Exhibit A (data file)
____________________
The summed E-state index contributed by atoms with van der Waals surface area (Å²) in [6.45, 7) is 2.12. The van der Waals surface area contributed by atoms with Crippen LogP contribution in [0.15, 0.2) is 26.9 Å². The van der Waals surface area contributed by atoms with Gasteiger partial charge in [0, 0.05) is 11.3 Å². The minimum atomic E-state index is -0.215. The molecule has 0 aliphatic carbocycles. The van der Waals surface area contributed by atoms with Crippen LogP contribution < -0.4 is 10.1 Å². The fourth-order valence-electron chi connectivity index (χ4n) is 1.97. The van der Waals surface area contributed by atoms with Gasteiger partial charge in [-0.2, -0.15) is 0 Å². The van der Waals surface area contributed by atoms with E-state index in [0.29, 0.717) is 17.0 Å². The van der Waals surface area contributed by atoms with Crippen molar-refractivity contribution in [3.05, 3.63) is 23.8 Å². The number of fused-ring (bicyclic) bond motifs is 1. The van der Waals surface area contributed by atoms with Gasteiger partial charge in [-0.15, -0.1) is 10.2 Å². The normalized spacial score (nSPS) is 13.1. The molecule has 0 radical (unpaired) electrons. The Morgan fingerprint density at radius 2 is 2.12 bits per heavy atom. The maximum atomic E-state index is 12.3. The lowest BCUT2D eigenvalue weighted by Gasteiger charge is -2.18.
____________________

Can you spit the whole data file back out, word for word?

The summed E-state index contributed by atoms with van der Waals surface area (Å²) in [6.45, 7) is 2.12. The van der Waals surface area contributed by atoms with Crippen LogP contribution in [0.15, 0.2) is 26.9 Å². The van der Waals surface area contributed by atoms with Gasteiger partial charge in [0, 0.05) is 11.3 Å². The minimum atomic E-state index is -0.215. The molecule has 0 aliphatic carbocycles. The van der Waals surface area contributed by atoms with Crippen LogP contribution < -0.4 is 10.1 Å². The fourth-order valence-electron chi connectivity index (χ4n) is 1.97. The van der Waals surface area contributed by atoms with Gasteiger partial charge in [-0.2, -0.15) is 0 Å². The van der Waals surface area contributed by atoms with E-state index in [0.29, 0.717) is 17.0 Å². The van der Waals surface area contributed by atoms with Crippen molar-refractivity contribution in [3.05, 3.63) is 23.8 Å². The number of fused-ring (bicyclic) bond motifs is 1. The van der Waals surface area contributed by atoms with Gasteiger partial charge in [-0.15, -0.1) is 10.2 Å². The normalized spacial score (nSPS) is 13.1. The molecule has 0 radical (unpaired) electrons. The Morgan fingerprint density at radius 2 is 2.12 bits per heavy atom. The maximum atomic E-state index is 12.3. The lowest BCUT2D eigenvalue weighted by Gasteiger charge is -2.18.